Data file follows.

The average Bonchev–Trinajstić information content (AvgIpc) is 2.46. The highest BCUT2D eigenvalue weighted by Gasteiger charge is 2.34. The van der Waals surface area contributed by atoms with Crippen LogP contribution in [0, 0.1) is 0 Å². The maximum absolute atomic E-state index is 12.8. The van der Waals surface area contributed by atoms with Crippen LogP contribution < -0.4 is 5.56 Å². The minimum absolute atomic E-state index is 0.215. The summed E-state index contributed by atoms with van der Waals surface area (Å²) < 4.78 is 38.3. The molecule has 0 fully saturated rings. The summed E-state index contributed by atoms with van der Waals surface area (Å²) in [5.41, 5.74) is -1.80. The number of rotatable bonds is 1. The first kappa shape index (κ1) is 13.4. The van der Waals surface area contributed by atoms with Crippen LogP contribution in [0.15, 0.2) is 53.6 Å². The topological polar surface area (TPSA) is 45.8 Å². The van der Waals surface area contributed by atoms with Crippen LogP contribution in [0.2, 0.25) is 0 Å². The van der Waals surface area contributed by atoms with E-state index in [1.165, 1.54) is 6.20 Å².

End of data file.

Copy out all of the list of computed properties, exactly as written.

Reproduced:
The average Bonchev–Trinajstić information content (AvgIpc) is 2.46. The highest BCUT2D eigenvalue weighted by Gasteiger charge is 2.34. The van der Waals surface area contributed by atoms with Crippen LogP contribution in [0, 0.1) is 0 Å². The maximum absolute atomic E-state index is 12.8. The van der Waals surface area contributed by atoms with Crippen LogP contribution < -0.4 is 5.56 Å². The minimum absolute atomic E-state index is 0.215. The summed E-state index contributed by atoms with van der Waals surface area (Å²) < 4.78 is 38.3. The molecule has 0 fully saturated rings. The summed E-state index contributed by atoms with van der Waals surface area (Å²) in [5.41, 5.74) is -1.80. The number of rotatable bonds is 1. The first kappa shape index (κ1) is 13.4. The van der Waals surface area contributed by atoms with Crippen LogP contribution in [0.15, 0.2) is 53.6 Å². The topological polar surface area (TPSA) is 45.8 Å². The van der Waals surface area contributed by atoms with Crippen LogP contribution in [0.2, 0.25) is 0 Å². The van der Waals surface area contributed by atoms with E-state index in [1.165, 1.54) is 6.20 Å².